One teen from Cherry Hill didn’t have a lavish Sweet 16 last year — instead, she spent it in Kingston, Jamaica, on a service trip with her youth group.
The teen was part of a group of five young people and some of their parents who went on the week-long service trip to the island with Sherine Green, the youth minister at Christ Our Light Parish, back in August. The group was serving at Sophie’s House, a home for children with severe disabilities, where a resident there was also celebrating her a birthday, her 12th.
“What [my teen] said to me was, ‘How about we go and we get a cake?’” Green said. “And that’s exactly what we did. We found the biggest cake that could feed over 35 children, plus our 10.
“Her mom sort of was trying to make a big deal of it the whole time and she was like, ‘Mom, it’s not about me, it’s about the people here,’” Green added. “And that spoke volumes. And our five teens … that was their attitude the whole time. It’s not about me, it’s about the people here.”
That’s the spirit Green hoped to instill in her teens when she brought them on the group’s first mission trip to the city where she grew up.
Besides their work at Sophie’s House, the group collaborated with the non-profit organization Mustard Seed to serve teen boys with HIV and AIDS, teen moms who had suffered abuse at a facility called Mary’s Child and more. They also took the time each day to prayerfully reflect on their experiences in community.
“My hope was for them to see people with economically very little but spiritually and culturally so much to give,” Green said.
Jenn Ramirez, 17, a senior at Merion Mercy Academy who attended the trip, saw just that in the people she served in Jamaica.
Ramirez had previous service experience — working with children with disabilities at Camp Fatima of New Jersey — but went to Jamaica to build on those experiences and nurture her love for history. Her time at Mary’s Child, she said, left the strongest impact on her.
“A lot of the girls were around my age,” Ramirez said. “Being able to observe the faith that they had, despite everything that had happened to them in their lives was impressive. It really opened your eyes to see other people and how they view their faith, and just being able to share with them and their experiences.”
Ramirez said her perspective of the church broadened after the trip.
“I think it helped me to understand more of the global aspect of the church community and that it’s important to engage with everyone within the church community, not just people very local to you,” she said. “I think that that just helped me increase my faith, just my confidence in God and how he placed things in not only mine, but in other people’s lives.”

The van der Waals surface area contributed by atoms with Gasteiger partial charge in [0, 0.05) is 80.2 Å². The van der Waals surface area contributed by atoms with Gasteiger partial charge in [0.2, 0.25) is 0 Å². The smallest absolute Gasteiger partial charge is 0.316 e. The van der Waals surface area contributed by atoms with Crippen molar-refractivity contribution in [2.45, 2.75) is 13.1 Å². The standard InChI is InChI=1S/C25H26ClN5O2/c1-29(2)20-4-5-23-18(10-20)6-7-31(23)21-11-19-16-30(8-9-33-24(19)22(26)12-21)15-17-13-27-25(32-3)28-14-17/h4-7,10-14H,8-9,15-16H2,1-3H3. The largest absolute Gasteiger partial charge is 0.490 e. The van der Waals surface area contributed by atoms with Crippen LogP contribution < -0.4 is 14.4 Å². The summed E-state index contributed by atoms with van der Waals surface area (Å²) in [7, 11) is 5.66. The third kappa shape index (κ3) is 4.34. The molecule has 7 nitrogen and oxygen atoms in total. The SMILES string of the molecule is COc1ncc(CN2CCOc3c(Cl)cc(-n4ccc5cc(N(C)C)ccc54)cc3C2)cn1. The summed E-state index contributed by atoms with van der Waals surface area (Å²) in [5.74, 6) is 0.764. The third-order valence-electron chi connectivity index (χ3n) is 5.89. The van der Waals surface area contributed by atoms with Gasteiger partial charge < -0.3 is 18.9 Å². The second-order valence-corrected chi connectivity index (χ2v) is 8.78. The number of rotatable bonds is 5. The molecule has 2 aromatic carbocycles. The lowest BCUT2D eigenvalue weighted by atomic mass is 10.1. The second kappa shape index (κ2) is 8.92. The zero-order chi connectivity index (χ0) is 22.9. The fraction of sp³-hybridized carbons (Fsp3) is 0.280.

Ramirez’s experiences in Jamaica — especially the time she spent working with children — also helped her to discern her future career choices.
“I’ve always been kind of conflicted as to what I wanted to study,” she said. “I was between sports medicine and history. So I think it pointed me more toward my passion in history, it more solidified that aspect of what I want out of a learning experience, and also it kind of made me want to consider being a teacher, seeing the kids’ appreciation for education and things that they wanted to do.”
Green’s youth group has been involved in justice and service efforts closer to home as well. They have worked at the Romero Center in East Camden, which hosts high school and college groups for immersion experiences, gone on walks with the organization UrbanPromise International to support children in Malawi and served impoverished communities in Camden.
These experiences, Green said, can be eye-opening — and faith-strengthening — for teens who may not know a world outside of their comfortable lifestyle.
“I feel like some part of faith could be missing if they’re not given an opportunity to see the opposite side of that, the flip side to that,” Green said.
“And the flip side is what our Gospels call us to — Matthew 25:31-40 calls us to seeing and feeding and meeting the poorest of the poor, feeding people, nourishing people, giving the thirsty water to drink, sheltering those that go without shelter and a roof over their head,” she added. “So the hope is that they’ll realize, teens will realize that [and] their families will be called to that sort of a theology which I’ve been privileged to learn.”
Amanda Woods is a writer from Saint Andrew the Apostle Parish in Brooklyn, New York.